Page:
Adult Pot Use Up, But Abuse is Down, Feds Say


As legal access to cannabis goes up, abuse of the drug is on the decline. New data from the federal Center for Disease Control and Prevention shows that the legalization movement’s long running message about responsible use seems to be getting through. The same report shows that teen use has also declined during that time period.

Cannabis Consumers Campaign founder Mikki Norris was not surprised to hear the new data. “Marijuana smokers come from all walks of life. We have jobs, we pay taxes, we recycle — we do not deserve to be labeled and treated as criminals,” said Norris, who supports California’s Proposition 64 adult use legalization initiative. “In fact, cannabis consumers are some of the nicest and most responsible people I know.”

The CDC’s reported 12.5 percent decline in cannabis abuse also upends dire warnings that availability would lead to an increase of abuse, which is a fear the anti-marijuana forces have been waving around in an effort to undermine growing support for legalized marijuana for adults.


The number of Americans aged 12 and over meeting diagnostic criteria for marijuana abuse or dependency was calculated at 1.8 percent in 2002, when relatively few states has active medical marijuana programs and no states had yet legalized nonmedical adult use. By 2014, with more than 20 medical marijuana programs operational and four states having legalized all adult use, that figure dropped to 1.6 percent, according to the September 2016 report by the Substance Abuse and Mental Health Services Administration and the CDC.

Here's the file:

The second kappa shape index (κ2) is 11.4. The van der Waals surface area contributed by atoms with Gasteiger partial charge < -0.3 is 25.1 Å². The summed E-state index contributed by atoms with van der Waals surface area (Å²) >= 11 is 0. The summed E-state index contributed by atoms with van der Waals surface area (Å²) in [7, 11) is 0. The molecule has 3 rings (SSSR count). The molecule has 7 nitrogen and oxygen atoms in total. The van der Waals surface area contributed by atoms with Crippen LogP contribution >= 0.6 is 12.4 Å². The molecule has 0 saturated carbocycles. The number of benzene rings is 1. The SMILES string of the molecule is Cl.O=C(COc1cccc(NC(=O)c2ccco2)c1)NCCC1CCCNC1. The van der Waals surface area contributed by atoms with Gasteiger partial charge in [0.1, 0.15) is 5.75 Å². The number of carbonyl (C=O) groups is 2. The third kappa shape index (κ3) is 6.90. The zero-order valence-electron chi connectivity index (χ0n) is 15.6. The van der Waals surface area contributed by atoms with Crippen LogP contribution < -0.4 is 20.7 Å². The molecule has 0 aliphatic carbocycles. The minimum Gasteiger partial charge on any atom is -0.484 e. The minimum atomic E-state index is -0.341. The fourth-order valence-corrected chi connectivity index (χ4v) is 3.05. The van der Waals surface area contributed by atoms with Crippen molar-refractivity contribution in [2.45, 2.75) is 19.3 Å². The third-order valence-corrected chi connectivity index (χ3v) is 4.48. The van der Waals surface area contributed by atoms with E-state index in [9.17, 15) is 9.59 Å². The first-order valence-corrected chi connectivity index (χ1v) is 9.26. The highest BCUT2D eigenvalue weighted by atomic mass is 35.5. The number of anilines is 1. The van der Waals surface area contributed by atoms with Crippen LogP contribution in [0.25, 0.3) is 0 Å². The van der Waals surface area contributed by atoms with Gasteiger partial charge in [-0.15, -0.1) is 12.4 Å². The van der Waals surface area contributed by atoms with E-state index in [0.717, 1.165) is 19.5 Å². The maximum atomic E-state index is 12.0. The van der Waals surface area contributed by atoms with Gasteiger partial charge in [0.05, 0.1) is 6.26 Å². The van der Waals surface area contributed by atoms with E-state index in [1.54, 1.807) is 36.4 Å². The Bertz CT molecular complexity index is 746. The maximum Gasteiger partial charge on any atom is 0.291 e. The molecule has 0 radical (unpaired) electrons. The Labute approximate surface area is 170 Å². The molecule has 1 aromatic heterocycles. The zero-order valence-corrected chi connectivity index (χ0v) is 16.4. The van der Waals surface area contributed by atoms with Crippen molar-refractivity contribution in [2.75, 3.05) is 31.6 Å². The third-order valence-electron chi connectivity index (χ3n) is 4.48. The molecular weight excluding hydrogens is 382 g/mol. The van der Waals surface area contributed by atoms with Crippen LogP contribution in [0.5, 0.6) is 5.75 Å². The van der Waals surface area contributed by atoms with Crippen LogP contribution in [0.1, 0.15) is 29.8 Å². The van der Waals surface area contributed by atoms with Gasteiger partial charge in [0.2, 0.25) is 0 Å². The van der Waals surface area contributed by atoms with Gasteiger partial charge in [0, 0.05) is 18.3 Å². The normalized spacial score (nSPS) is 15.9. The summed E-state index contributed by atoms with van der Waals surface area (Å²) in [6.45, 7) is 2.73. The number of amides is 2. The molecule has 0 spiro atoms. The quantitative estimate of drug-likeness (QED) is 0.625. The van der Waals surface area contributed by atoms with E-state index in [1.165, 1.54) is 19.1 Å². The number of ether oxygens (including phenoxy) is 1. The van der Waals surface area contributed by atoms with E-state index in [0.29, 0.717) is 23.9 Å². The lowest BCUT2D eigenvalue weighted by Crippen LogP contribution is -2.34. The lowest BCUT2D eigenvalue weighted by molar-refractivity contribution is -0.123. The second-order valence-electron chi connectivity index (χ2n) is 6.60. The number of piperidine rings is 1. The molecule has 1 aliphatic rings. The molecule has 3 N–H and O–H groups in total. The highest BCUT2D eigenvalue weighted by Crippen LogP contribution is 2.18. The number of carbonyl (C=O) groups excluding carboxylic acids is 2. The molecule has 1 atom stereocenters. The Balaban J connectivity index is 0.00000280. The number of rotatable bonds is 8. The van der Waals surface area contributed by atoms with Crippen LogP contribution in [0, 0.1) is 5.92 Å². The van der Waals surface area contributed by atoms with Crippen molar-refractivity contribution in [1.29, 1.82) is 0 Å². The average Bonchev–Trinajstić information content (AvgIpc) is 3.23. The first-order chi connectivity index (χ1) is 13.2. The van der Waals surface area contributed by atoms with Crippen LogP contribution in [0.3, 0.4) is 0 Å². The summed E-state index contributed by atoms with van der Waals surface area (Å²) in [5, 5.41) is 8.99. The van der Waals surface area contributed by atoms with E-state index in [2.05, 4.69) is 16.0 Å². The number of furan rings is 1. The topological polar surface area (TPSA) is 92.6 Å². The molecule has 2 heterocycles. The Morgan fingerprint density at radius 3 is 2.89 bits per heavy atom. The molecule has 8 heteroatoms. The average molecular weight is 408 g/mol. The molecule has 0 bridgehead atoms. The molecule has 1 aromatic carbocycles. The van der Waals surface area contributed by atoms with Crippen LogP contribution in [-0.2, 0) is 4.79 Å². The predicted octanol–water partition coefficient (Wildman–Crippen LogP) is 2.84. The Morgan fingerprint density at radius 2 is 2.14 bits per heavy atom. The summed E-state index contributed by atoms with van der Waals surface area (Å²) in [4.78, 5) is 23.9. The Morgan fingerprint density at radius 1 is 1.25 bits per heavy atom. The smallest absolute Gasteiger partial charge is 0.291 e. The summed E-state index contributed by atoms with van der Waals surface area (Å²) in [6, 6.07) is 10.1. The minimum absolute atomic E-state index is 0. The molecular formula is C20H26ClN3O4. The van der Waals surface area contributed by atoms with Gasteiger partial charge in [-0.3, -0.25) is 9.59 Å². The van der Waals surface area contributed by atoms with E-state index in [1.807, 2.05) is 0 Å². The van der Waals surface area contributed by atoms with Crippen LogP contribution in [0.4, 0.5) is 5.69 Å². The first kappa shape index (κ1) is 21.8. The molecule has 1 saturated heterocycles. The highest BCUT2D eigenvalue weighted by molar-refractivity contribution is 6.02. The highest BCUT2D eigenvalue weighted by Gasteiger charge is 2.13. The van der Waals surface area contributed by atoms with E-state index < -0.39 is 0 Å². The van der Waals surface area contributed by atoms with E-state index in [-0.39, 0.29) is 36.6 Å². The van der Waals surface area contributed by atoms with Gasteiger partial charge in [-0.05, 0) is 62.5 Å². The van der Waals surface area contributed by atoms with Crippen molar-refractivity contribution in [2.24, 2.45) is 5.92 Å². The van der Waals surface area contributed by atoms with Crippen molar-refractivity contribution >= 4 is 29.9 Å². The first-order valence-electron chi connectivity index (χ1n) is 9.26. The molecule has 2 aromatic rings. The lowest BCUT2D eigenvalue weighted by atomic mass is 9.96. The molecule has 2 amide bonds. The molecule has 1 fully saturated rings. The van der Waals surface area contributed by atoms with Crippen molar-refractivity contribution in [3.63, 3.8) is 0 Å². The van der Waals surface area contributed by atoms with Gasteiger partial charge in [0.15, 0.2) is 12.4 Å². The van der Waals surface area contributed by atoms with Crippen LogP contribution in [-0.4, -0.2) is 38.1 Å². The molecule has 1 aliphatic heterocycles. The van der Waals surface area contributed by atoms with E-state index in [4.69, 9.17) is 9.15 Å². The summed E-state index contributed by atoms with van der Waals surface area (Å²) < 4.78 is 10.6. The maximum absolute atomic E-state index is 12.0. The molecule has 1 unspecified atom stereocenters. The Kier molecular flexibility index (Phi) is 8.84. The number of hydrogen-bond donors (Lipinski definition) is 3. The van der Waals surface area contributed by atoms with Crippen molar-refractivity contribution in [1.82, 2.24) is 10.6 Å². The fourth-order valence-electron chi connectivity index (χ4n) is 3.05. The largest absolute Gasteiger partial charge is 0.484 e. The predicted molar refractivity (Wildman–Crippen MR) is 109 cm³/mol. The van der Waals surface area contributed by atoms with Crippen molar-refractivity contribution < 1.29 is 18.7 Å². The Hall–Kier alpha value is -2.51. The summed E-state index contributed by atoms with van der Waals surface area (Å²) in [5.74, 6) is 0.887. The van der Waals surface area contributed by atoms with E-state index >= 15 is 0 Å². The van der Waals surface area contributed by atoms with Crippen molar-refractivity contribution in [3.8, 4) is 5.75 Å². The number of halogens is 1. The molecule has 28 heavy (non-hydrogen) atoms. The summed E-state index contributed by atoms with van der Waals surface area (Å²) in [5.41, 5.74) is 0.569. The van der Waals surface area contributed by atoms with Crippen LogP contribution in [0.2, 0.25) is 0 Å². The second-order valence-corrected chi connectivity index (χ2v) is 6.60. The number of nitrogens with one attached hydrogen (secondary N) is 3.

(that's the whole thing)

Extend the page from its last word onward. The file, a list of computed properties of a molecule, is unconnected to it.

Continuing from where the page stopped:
The new national status report come from evaluating nearly 900,000 responses to the National Survey on Drug Use and Health (NSDUH), a massive annual federal survey of American substance use. Dependence and abuse were measured by common criteria set by the Diagnostic and Statistical Manual of Mental Disorders (DSM-IV) used by the American Psychiatric Association.

The report is good news to voter initiative campaigns in five states to legalize adult marijuana use, but supporters of the initiatives do not expect their opponents to face the facts.

In the CDC survey, people are considered dependent on marijuana if they reported “health and emotional problems associated with [marijuana] use, unsuccessful attempts to reduce use, tolerance, withdrawal, reducing other activities to use [marijuana], spending a lot of time engaging in activities related to [marijuana] use, or using [marijuana] in greater quantities or for a longer time than intended.”

Likewise, anyone who reported “problems at work, home, and school; problems with family or friends; physical danger; and trouble with the law because of [marijuana] use” were labeled as abusers of marijuana.

The new report coincides with other data showing that the use of addictive drugs declines when adult use of marijuana is legally regulated rather than banned.

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